Liss Llewellyn Fine Art - 20th Century British Art

Ugo Matania (1888-1979)   BIOGRAPHY

Gunners passing burning buildings, illustration for The Sphere 26/5/1917
Framed (ref: 6070)
Signed with initials, dated, inscribed with measurements and printing instructions, 2 cols, this is still wet
Oil on card

15 x 23 1/2 in.



Many people in England received their impression of the war through the eyes of illustrators such as Ugo Matania, whose works were published in The Sphere and London Magazine. Born in Naples Mantania, who came  from a well-known Neapolitan family of illustrators, worked in London from 1913 to 1924.  His dramatic images were probably based partly on photographs and eye witness accounts, though, like his Cousin Fortunio, he possibly  made several trips to experience at first hand life on the Front.  His cousin, Fortunio Mantania (1881-1963) was one of the most well known realistic illustrators and artists of his time, his wartime work was immensely popular and appeared in nearly every major news magazine, Allied, neutral and Central Powers alike.  Tens of millions of readers saw wartime events through the medium of Matania's weekly illustrations and, as such, these played an important role in defining people's mental image of what Great War battlefield scenes and soldiers looked like.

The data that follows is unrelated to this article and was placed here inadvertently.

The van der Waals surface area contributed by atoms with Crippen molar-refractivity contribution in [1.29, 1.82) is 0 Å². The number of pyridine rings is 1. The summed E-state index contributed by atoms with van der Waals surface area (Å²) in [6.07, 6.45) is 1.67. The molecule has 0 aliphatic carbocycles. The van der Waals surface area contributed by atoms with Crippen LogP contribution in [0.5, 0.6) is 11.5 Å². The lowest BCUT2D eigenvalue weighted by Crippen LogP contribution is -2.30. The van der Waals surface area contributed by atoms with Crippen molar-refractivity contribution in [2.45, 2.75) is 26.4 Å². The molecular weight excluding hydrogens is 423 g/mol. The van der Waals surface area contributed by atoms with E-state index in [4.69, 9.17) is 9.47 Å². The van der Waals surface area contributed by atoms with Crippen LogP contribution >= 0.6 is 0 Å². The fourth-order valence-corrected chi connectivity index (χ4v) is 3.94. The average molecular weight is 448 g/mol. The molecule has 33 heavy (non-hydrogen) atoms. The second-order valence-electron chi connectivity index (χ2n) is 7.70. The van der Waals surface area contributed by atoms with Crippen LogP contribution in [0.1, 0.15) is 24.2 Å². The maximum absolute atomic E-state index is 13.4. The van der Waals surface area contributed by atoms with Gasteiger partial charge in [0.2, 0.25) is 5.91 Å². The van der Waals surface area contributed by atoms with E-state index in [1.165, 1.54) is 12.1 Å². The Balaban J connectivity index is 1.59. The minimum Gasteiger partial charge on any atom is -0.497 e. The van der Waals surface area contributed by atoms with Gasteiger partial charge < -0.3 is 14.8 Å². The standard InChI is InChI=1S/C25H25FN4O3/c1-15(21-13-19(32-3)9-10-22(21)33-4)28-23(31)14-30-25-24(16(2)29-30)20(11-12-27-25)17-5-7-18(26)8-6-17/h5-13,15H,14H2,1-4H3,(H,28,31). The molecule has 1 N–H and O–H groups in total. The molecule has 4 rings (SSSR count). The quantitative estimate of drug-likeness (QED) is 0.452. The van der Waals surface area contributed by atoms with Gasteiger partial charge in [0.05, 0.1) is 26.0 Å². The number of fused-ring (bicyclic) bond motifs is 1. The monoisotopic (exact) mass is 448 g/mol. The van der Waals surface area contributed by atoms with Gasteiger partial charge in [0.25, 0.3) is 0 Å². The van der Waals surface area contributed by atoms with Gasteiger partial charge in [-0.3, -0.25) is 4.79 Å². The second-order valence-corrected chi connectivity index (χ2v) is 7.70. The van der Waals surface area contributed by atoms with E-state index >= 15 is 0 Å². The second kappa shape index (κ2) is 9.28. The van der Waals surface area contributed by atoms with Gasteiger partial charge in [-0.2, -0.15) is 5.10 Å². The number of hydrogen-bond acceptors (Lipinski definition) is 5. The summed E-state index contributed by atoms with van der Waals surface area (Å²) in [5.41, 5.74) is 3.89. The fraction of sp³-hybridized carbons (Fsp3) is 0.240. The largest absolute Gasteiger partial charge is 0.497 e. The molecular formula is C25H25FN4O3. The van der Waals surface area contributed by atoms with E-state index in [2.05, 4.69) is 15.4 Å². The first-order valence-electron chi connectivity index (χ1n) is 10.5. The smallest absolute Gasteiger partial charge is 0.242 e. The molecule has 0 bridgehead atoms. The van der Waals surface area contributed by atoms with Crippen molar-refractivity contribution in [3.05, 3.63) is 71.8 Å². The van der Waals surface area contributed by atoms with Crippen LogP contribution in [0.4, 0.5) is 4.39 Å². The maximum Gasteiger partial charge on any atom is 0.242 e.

Ugo Matania (1888-1979)

Ugo Matania was born in Naples in 1888. He received a degree in Advertising Diagram and Design in 1911. He found employment in London from 1913 to 1924 with” The Sphere” and “London Magazine.” By 1948, he was back in Italy working for the Corriere della Sera, the publisher of Il Romanzo per Tutti

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